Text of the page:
The Good Food Awards: How it Works, How to Win, and Coffee ‘Elitism’

January 20, 2014 10:37 am

The Good Food Awards ceremony

The 4th Annual Good Food Awards recently came and went, with 14 U.S. roasteries winning for coffees that demonstrate lovely cup quality as well as forward-thinking and innovative approaches to sustainability and production. (See the full list of winners here.)

As the awards program has grown, giving winners foodie badge of honor that also happens to represent some seriously powerful marketing ammunition, we’ve been fielding a number of questions from small roasteries throughout the United States asking just what’s going on with the GFAs. Important questions like:

“Who’s running this thing?”

“Why are there so many African coffees?”

and

“How do I win?”

Who better to answer these questions and others than Jen Apodaca, the second year chair of the GFA Coffee Committee and West coast production manager for Blue Bottle‘s Oakland Roasting facility. In conversation, Apodaca’s passion for the quality and continual improvement of the program is immediately apparent (it is worth remembering that the GFA coffee team is a small group of volunteers).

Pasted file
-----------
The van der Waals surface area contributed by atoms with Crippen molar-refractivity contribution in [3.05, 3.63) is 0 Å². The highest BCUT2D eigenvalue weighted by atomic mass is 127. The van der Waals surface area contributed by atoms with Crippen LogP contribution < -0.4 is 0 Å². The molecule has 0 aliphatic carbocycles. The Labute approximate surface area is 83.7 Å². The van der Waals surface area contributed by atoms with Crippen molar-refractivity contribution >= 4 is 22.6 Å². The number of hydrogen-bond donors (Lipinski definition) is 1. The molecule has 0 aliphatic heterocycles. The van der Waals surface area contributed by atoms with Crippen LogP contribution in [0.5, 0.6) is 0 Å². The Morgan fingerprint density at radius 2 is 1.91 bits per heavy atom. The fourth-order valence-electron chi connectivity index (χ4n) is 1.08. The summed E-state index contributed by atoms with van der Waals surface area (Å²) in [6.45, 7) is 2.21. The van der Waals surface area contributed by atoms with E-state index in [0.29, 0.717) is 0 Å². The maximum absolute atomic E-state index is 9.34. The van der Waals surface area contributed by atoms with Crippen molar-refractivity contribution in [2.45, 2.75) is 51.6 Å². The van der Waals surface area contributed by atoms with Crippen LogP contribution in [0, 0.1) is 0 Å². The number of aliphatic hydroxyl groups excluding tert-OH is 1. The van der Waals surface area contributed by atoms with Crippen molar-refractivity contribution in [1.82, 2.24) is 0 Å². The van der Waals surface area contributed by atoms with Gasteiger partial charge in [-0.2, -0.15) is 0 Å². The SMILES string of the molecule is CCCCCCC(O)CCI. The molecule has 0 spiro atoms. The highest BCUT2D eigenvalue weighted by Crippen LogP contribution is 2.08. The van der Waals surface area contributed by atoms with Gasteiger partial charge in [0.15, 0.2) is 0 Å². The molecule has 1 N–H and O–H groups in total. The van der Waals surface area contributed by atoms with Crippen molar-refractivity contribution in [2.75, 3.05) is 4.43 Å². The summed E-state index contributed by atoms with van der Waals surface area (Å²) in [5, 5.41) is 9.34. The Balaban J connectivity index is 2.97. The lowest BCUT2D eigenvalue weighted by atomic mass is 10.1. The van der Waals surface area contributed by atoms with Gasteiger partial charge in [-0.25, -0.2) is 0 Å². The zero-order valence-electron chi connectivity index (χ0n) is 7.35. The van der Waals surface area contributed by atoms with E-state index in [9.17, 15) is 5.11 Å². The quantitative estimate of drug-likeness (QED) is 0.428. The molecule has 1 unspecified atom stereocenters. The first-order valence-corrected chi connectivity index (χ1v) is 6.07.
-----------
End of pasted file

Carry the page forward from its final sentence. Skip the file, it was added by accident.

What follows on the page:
Here Apodaca replies to a number of our/your questions:

How did you get involved?

In 2011, I was roasting coffee for Ecco Caffe in Santa Rosa and was asked by Andrew Barnett to coordinate the logistics of the blind cupping for the judges.  After the judging in October, I organized volunteers and equipment for the coffee service at the GFA awards ceremony and the Ferry Building Marketplace tastings for the public. I had such a great time working with the GFA  team, when they asked me to be a Coffee Committee Chair, I was honored and eager to start planning the for the next year.

What is the composition of the committee?

The GFA coffee committee is currently four people: Andrew Barnett (Linea Caffe), myself (Blue Bottle), Tony Konecny (Tonx), and Brent Fortune (Heart). We are a small volunteer-run group with two overarching responsibilities. The first is to find amazing coffee roasters in the U.S. to enter the competition — especially in underrepresented areas of the country.